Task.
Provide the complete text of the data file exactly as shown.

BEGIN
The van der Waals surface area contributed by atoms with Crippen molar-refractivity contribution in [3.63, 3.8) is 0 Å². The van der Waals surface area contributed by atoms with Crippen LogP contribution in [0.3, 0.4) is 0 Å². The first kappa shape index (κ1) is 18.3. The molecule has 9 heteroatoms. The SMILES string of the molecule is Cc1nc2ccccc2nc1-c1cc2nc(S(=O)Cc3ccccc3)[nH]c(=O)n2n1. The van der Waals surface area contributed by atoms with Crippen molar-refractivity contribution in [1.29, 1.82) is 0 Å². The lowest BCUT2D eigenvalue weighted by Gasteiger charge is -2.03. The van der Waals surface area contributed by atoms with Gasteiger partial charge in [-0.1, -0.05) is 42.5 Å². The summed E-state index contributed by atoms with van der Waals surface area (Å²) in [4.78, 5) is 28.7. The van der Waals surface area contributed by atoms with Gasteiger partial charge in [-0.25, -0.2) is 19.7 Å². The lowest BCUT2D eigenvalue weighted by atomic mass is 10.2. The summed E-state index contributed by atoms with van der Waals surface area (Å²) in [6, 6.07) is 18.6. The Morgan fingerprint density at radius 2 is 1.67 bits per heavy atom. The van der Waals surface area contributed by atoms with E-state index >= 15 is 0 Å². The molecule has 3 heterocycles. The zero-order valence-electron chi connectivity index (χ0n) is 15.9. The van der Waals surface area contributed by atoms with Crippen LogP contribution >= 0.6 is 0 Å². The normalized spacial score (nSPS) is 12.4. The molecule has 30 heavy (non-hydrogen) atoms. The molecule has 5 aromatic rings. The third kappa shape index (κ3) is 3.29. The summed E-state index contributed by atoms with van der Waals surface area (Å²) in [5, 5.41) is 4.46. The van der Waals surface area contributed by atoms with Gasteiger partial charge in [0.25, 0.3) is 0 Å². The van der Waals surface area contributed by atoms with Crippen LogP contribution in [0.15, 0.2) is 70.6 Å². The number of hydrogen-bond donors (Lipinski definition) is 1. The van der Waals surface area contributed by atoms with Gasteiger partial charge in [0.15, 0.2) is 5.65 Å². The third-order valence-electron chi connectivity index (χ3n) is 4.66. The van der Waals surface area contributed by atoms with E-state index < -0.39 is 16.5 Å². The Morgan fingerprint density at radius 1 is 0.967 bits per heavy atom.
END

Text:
The van der Waals surface area contributed by atoms with Crippen molar-refractivity contribution in [3.63, 3.8) is 0 Å². The van der Waals surface area contributed by atoms with Crippen LogP contribution in [0.3, 0.4) is 0 Å². The first kappa shape index (κ1) is 18.3. The molecule has 9 heteroatoms. The SMILES string of the molecule is Cc1nc2ccccc2nc1-c1cc2nc(S(=O)Cc3ccccc3)[nH]c(=O)n2n1. The van der Waals surface area contributed by atoms with Crippen molar-refractivity contribution in [1.29, 1.82) is 0 Å². The lowest BCUT2D eigenvalue weighted by Gasteiger charge is -2.03. The van der Waals surface area contributed by atoms with Gasteiger partial charge in [-0.1, -0.05) is 42.5 Å². The summed E-state index contributed by atoms with van der Waals surface area (Å²) in [4.78, 5) is 28.7. The van der Waals surface area contributed by atoms with Gasteiger partial charge in [-0.25, -0.2) is 19.7 Å². The lowest BCUT2D eigenvalue weighted by atomic mass is 10.2. The summed E-state index contributed by atoms with van der Waals surface area (Å²) in [6, 6.07) is 18.6. The Morgan fingerprint density at radius 2 is 1.67 bits per heavy atom. The van der Waals surface area contributed by atoms with E-state index >= 15 is 0 Å². The molecule has 3 heterocycles. The zero-order valence-electron chi connectivity index (χ0n) is 15.9. The van der Waals surface area contributed by atoms with Crippen LogP contribution >= 0.6 is 0 Å². The normalized spacial score (nSPS) is 12.4. The molecule has 30 heavy (non-hydrogen) atoms. The molecule has 5 aromatic rings. The third kappa shape index (κ3) is 3.29. The summed E-state index contributed by atoms with van der Waals surface area (Å²) in [5, 5.41) is 4.46. The van der Waals surface area contributed by atoms with Gasteiger partial charge in [0.25, 0.3) is 0 Å². The van der Waals surface area contributed by atoms with Crippen LogP contribution in [0.15, 0.2) is 70.6 Å². The number of hydrogen-bond donors (Lipinski definition) is 1. The van der Waals surface area contributed by atoms with Gasteiger partial charge in [0.15, 0.2) is 5.65 Å². The third-order valence-electron chi connectivity index (χ3n) is 4.66. The van der Waals surface area contributed by atoms with E-state index < -0.39 is 16.5 Å². The Morgan fingerprint density at radius 1 is 0.967 bits per heavy atom.